As the stories continue to unfold about how people survived Hurricanes Harvey, Irma and Maria, and as people continue to deal with the ravages of hurricane season, I can't be the only one questioning my own disaster preparedness.
One thing is certain: Here at the Hunt house, we'd have bread.
For years, I'd had somewhat of a love-hate relationship with baking bread. It's a domestic skill I could never quite master. And that bothered me in the way that little things can.
This would be my pattern: Four out of five tries would be a flop. Then, in an act of mercy by the yeast gods, I'd turn out a specimen fit for judging at the Iowa State Fair. But the time involved, the angst and the stress ... not much in my life is worth all of that, and surely, not bread.
Several years ago, the outrageous price for decent bread was met headlong by a book and its intriguing title: "Artisan Bread in 5 Minutes a Day." Sure. Uh-huh. Like anyone in her right mind would believe that.
Five minutes a day? It takes longer than that to bake a loaf of frozen Bridgford dough -- not exactly a hearty, artisan choice, but bread nonetheless. And if this book were touting some prepackaged mix or pricey piece of equipment, I wasn't interested. The photo on the cover is what compelled me to explore further. If what I was seeing was correct and the title was not a trick, this would qualify as "too good to be true."
The verdict is in: It's true, but not too good to be true. Authors Jeff Hertzberg and Zoe Francois have truly taken the home-baking world by storm. They have created a method that takes out all of the variables of baking yeast breads: the time, the hassle, the waiting, the worrying. All of that is gone.
I stand before you a changed woman, a consistent baker of homemade artisan bread -- the rustic, beautiful kind of bread you see in a European bakery; the kind of bread that is made once a day, consumed by the family and then replaced the following day. Every day. And yes, I am as busy as I ever was. Even I have five minutes a day to bake bread. I've joined the BYOB movement (bake your own bread), and so far so good.
Here's the deal: On most Saturdays, I take about 10 minutes to make up the Master Recipe. (Find it online at www.artisanbreadinfive.com, complete with photos and detailed instructions.)
The ingredients are simple: water, flour, yeast and salt. That's it. No eggs, oil or sugar. I measure the ingredients and mix to incorporate. I pick up the bowl, dump the dough into my proofing box (a 40-cup plastic container with a lid), leave it on the counter for two hours and then move it to the refrigerator. All of this takes just a few minutes and makes enough dough for eight small loaves that will last two weeks in the fridge.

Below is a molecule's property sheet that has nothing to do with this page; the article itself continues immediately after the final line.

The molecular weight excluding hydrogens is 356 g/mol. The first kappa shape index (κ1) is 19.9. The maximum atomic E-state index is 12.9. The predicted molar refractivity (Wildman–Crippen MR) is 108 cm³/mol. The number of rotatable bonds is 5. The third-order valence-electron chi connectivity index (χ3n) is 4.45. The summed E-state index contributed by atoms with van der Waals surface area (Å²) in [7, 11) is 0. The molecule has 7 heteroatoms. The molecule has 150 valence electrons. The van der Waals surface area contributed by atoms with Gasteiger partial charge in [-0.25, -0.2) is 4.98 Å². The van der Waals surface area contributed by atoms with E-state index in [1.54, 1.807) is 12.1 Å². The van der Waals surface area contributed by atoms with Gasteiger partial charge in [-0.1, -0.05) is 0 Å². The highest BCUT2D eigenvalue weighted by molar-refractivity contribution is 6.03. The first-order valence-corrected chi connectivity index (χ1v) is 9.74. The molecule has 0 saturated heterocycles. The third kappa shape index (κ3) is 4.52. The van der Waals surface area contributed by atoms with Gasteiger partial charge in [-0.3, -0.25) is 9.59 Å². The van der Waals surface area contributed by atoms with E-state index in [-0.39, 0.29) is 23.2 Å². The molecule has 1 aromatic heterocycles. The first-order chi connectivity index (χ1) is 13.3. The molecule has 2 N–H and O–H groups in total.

When I want to bake a loaf, I open the box, grab a wad of dough, dust it with a little flour, shape it quickly and set it on a wooden peel. As the oven heats and I do other things, there it sits for 40 minutes to an hour. I place it on a baking stone and pop it into the oven, and in about 30 minutes we have fresh, European bakery-style bread that is just to die for. Did I say no kneading? None! I tell you this is so simple, so awesome and so gratifying.
Since I became a BYOBer, I've used the master dough to make breadsticks, soft pretzels, pizza and dinner rolls.
Here's the best part: A decent loaf of bread at my grocery store is now closing in on $4. A loaf of my homemade artisan bread? That costs about 40 cents. That's right, 1/10 the cost, and it's about 10 times better, too.
There's something more for me that comes with baking bread. It's soul-soothing. I love knowing that I have lots of yeast in the freezer and plenty of flour in the pantry. My survival gear makes me feel self-reliant.
I like that.
Mary invites questions, comments and tips at email@example.com, or c/o Everyday Cheapskate, 12340 Seal Beach Blvd., Suite B-416, Seal Beach, CA 90740. This column will answer questions of general interest, but letters cannot be answered individually. Mary Hunt is the founder of www.DebtProofLiving.com, a personal finance member website and the author of "Debt-Proof Living," released in 2014. To find out more about Mary and read her past columns, please visit the Creators Syndicate webpage at www.creators.com.Copyright 2017 Creators Syndicate Inc.